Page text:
real estate

Stay local for home-buying help

  • The seller, builder and lender can kick in some serious incentives.
  • Some cities still have money earmarked to develop certain neighborhoods.
  • Major companies have housing deals through lenders or local government.

With ads everywhere touting the $8,000 federal tax credit for first-time homebuyers, it may be easy to overlook other programs that can help home shoppers save big.

The best deals often go to buyers who take a combo-platter approach to home finance. Your state, city, employer and neighborhood improvement association may all have deals that you can tap with the $8,000 federal tax credit. Alumni associations and rural development agencies might also help reduce your housing costs.

Don't forget the big three. The seller, builder and lender can kick in some serious sweeteners, according to mortgage brokers and real estate agents. And don't lollygag: Mortgage incentive programs can change frequently and without notice. It pays to research what's available right now.

"Research what programs are available in a given locale," says John Karsten, broker and owner of Karsten Real Estate in Waupun, Wis. "You have to go item by item by item. Each lender is offering programs that are a little bit different."

Often, you won't find out about these public and private programs without putting in some time doing online and phone research that is tailored to your personal situation, including your exact location, income level and profession. Those who read each program's fine print are the ones who win.

While the federal tax credit arrives only after you own the home, builders, sellers, lenders and some localities will give you cash when you need it most -- to seal the deal at the closing table.

More help for homebuyers
  1. State governments.
  2. Cities and neighborhood funds.
  3. Small towns and rural areas.
  4. Sellers and builders.
  5. Employer programs.
  6. College alumni associations.

Start with the state

Some states offer excellent housing assistance. You may be able to double dip and get state help now and a federal credit later.

On June 8, 2009, despite its budget troubles, California reinstituted a down payment assistance loan program and special loans for homes owned by the California Housing Authority. The state's Web site emphasizes that some buyers can get state help and the federal tax credit.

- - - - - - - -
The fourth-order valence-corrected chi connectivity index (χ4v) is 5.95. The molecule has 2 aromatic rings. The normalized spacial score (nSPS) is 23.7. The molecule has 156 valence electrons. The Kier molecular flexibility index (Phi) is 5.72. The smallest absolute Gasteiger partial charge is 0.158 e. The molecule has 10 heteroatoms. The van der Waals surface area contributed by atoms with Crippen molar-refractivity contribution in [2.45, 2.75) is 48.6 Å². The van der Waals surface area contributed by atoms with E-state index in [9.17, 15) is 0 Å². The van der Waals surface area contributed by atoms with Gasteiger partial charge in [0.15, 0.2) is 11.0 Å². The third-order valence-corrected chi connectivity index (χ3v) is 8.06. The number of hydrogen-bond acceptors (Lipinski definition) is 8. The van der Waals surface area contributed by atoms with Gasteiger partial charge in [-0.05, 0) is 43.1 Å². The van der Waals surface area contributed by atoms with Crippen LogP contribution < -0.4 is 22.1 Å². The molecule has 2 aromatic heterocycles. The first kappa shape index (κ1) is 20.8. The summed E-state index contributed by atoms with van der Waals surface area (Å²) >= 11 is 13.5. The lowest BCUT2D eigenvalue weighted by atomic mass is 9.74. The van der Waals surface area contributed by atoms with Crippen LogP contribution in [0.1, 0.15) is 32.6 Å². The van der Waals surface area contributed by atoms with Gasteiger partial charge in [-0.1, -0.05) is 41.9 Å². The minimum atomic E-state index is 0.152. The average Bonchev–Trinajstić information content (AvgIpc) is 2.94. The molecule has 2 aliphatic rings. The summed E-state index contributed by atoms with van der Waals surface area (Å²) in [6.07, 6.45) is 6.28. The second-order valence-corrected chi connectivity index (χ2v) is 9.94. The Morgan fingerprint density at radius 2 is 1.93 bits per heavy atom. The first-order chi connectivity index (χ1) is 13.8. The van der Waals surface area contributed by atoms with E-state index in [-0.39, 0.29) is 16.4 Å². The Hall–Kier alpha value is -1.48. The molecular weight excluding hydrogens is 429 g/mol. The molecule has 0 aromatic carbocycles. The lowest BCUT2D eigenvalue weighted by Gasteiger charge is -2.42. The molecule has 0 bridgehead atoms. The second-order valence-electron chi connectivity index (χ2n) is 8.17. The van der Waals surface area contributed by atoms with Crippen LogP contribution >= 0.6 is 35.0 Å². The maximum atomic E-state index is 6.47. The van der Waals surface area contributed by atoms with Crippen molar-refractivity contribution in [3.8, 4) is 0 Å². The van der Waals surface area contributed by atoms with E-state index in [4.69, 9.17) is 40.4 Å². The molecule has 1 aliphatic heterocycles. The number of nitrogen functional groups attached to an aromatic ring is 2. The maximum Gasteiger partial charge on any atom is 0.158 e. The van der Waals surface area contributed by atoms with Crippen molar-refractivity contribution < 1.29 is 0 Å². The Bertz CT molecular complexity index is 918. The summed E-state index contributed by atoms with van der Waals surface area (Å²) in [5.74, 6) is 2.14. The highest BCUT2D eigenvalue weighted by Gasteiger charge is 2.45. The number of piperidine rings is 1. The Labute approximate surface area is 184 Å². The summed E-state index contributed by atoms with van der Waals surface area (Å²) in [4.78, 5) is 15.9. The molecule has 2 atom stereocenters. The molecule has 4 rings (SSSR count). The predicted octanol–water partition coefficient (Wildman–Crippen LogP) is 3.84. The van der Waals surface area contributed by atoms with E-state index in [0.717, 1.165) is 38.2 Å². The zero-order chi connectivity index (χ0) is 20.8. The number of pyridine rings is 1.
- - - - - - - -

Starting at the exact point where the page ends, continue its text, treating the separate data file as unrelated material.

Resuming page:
California offers low- and moderate-income deals, though "moderate" can be far from paltry. For example, in Marin County, Calif., a single borrower earning up to $81,300 is eligible for down payment help.

The down payment assistance is offered through a deferred payment junior loan of up to 3 percent of the purchase price or appraised value -- whichever is less -- for all homes, and up to 5 percent for homes in certain areas.

That down payment loan does not have to be repaid until the first mortgage is paid off, or the home is refinanced or sold. Currently, the interest rate for California's down payment loan is 3.25 percent.

To find out what your state has, try the U.S. Housing and Urban Development site, which has a scroll-down, state-specific menu.

Note that the rule of "buyer beware" applies. No matter what your state offers, compare its mortgage deal with the low down payment programs offered through the Federal Housing Administration and those offered by the Department of Veterans Affairs, if you served in the armed forces.

City perks and neighborhood funds

Even in this market, some cities and towns still have funds earmarked to help develop particular neighborhoods.

In Chicago, buyers in some areas can get up to 4 percent of the home price back in their choice of down payment assistance, closing costs or rate buy-down. That's cash you don't want to miss out on just because you weren't aware of it or because you used the wrong bank.

In addition, the city's TaxSmart program provides a tax credit equivalent to 20 percent of the interest paid on a mortgage for first-time buyers and those buyers who purchase in targeted areas. Specific participating lenders are listed on the city's Web site, but other banks may match that deal to get your business. And it's not just in Chicago.

"I've seen a few isolated cases of people getting grant money to help with their down payment from (other) local programs," says Carolyn Warren, author of "Mortgage Rip-Offs and Money Savers," and a banker-broker for Shelter Mortgage who lives in Bellevue, Wash. "One was in San Diego and the other was in Michigan."


Sometimes, nonprofits team up with a particular bank to offer special deals for qualified buyers. In Washington, D.C., Manna Mortgage Corp. -- affiliated with Neighborhood Housing Services of America, a national nonprofit that aims to revitalize neighborhoods -- partners with Citibank, which kicks in up to $3,000 in closing costs. Meanwhile, Neighborhood Housing Services of Chicago offers fixed-rate loans with down payments as low as 1 percent plus "gap" loans that let borrowers avoid paying private mortgage insurance.

And don't forget city tax deals. Washington, D.C., has a first-time homebuyer tax credit of up to $5,000. There is also a five-year, property-tax abatement program, and the city even has recording and transfer tax credits that can go toward closing costs, totaling up to 2.2 percent of the purchase price.

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